8. Determine your guest list (or not)
Elopements used to be two people running away, but not anymore! You can have as many or as few guests as you like, as long as you have at least two witnesses. But remember, your vendors who are present (other than your officiant) can sign your marriage license! Maybe you want your parents and grandparents present or possibly you just want your closest friends. It really doesn’t matter as long as you and your partner agree on the guest list!
Some couples choose to have intimate elopements with just their two witnesses and then have a celebration that evening with more family and friends. There really isn’t a “right” or “wrong” way to elope. So you do you!
9. Communicate with your family and friends
If you’re planning on eloping with just a couple of people, be sure to clearly communicate with others the intentions that you have set for your wedding. The last thing you want is for your parents or close family members to expect to be present when you really want to say I do without them. As soon as you know who you are inviting, tell the people who you aren’t inviting. Be open and honest and don’t feel guilty about not including everyone. This is your day. If you’re recently engaged and friends keep asking you about the wedding, you can simply let them know that you’re planning on eloping. You don’t need to send out save the dates or invitations unless you’d like to! If you're planning on sending out invitations, check out Basic Invite!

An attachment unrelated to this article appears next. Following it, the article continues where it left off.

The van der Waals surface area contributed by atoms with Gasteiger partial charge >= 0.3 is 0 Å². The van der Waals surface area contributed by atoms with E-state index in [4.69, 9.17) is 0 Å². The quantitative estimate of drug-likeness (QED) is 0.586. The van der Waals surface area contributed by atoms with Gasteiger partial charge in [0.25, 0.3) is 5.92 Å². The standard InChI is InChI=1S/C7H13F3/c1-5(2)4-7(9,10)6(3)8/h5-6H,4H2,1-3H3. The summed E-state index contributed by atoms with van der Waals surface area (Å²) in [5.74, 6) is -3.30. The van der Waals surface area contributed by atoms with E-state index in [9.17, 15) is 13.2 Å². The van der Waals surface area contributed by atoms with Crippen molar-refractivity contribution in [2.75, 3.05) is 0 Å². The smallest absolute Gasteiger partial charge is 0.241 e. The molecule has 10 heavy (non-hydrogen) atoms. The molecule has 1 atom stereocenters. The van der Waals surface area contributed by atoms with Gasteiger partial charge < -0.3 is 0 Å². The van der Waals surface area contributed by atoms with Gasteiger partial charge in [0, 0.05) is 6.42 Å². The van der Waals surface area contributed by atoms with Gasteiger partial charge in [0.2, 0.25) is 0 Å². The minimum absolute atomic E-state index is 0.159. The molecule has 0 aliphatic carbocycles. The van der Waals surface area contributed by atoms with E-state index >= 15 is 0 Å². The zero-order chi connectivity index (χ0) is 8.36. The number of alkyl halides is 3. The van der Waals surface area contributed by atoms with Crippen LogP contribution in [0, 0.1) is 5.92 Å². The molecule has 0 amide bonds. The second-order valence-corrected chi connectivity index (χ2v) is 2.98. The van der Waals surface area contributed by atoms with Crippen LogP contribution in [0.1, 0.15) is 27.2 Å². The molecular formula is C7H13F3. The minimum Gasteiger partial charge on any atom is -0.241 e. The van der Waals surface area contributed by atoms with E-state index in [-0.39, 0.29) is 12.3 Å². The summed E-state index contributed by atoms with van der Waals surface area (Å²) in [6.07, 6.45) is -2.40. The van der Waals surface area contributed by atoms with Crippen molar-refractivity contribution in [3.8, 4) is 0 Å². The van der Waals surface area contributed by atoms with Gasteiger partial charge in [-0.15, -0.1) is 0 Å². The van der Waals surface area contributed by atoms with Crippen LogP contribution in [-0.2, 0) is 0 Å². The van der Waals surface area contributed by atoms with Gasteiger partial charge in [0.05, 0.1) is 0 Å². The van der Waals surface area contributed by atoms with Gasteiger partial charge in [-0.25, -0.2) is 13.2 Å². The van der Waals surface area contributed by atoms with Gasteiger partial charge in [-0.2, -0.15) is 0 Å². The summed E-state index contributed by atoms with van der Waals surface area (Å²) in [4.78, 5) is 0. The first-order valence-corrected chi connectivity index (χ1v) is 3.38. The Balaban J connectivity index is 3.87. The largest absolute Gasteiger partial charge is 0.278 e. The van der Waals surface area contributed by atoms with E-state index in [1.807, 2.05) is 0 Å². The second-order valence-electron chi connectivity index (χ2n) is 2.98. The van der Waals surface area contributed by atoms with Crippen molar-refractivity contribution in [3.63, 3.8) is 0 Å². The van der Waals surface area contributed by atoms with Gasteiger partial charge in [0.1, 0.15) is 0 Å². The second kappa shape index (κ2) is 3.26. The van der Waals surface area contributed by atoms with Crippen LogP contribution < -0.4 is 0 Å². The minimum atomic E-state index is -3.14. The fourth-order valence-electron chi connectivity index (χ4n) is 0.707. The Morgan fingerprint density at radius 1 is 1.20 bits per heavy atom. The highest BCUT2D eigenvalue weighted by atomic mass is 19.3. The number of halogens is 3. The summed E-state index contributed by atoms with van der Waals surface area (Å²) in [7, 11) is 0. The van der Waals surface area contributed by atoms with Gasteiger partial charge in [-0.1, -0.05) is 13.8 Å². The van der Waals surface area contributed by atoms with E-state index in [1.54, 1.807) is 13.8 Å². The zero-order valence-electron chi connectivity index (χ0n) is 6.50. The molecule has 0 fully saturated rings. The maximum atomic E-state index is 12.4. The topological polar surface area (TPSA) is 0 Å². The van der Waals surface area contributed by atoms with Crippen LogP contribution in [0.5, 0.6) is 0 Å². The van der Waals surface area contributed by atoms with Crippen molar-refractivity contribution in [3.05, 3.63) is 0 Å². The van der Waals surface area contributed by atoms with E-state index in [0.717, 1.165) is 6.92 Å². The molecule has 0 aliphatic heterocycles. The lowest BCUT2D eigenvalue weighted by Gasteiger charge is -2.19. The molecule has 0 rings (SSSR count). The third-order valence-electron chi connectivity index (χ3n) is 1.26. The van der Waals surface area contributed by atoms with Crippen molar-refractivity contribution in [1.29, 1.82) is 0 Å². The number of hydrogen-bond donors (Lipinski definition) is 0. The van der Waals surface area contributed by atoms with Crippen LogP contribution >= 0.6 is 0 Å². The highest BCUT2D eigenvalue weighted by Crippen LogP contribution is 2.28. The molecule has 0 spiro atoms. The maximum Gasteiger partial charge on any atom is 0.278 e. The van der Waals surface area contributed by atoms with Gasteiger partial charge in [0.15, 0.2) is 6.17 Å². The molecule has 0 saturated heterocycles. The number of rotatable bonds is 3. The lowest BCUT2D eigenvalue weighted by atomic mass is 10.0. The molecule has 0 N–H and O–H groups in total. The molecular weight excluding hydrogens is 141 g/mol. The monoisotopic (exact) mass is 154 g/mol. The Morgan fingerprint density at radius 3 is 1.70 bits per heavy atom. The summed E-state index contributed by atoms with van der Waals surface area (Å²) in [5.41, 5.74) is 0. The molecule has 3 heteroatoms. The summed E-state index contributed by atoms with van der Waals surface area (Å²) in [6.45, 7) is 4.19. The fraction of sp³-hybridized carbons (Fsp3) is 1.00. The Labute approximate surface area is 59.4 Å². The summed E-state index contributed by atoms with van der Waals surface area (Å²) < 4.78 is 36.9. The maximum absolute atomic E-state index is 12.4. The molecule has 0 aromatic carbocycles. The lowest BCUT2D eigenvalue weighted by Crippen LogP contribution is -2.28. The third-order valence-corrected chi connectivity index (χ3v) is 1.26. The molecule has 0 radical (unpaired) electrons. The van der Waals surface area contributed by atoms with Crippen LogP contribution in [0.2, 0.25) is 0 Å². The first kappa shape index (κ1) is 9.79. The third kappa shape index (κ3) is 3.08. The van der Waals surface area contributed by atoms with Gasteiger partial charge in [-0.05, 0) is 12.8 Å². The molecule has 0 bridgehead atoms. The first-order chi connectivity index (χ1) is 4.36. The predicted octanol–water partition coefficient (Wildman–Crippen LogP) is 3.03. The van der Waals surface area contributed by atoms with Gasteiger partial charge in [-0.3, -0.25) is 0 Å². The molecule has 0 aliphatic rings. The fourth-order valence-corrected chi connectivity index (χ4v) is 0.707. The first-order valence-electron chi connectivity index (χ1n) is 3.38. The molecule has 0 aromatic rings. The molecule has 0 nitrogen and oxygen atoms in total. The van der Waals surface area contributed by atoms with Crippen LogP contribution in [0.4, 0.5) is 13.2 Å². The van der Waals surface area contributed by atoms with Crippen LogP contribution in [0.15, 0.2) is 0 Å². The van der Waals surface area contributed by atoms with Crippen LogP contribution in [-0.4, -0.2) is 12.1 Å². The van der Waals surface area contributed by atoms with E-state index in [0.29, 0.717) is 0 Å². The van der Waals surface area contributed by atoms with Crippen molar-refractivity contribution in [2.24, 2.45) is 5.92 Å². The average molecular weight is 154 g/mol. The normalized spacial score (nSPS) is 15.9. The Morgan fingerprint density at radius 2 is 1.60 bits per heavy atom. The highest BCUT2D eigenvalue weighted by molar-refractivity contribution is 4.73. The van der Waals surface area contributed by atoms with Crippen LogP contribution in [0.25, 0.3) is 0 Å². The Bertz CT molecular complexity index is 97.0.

10. Plan what happens next
After you elope, that may be the end of the celebration, but it doesn’t have to be! You can go out to a restaurant or bar following your intimate ceremony. You can plan an after-party or reception with people who were not present at your elopement too. Maybe that evening, you and your new spouse want to have time alone, so don’t feel pressured to do things with others. If you’d like to share in celebrating, but not at that time, you can plan a reception or house warming party for another time.
Following your elopement, your family and friends who were not in attendance will be excitedly awaiting photographs of your celebration. If you’re interested in sharing, you can send them “We Eloped” cards, printed photographs, or even your online gallery so they can view the full story for themselves. Printed wall art and albums are often great gifts for parents or close relatives who were not in attendance at the ceremony.
As you are planning your elopement, remember to keep your intentions and desires at the forefront. The most important thing is that you’re marrying your best friend and honoring your wishes for the day. People may disagree with your decision, and that’s okay. Remember who you are doing this for! Also, don’t forget that it’s okay to have help. Many couples planning traditional weddings reach out to their wedding party for support, and you can do the same. Reach out to family and close friends for assistance if you need it. And never be afraid to ask your vendors for assistance! Your elopement vendors have done this time and time again and they genuinely want to help you!
If you need any help planning your elopement or you’re curious about my elopement and intimate wedding collections, you can reach me here! I’d love to help you navigate your day with confidence and ease.
All my love,
Want to elope in Detroit, but aren't sure where? Check out this page for Detroit elopement venues!
Curious about the different types of intimate ceremonies, check out this blog for more inforamtion!
Considering eloping or planning your wedding? Reach out and let's plan your adventure!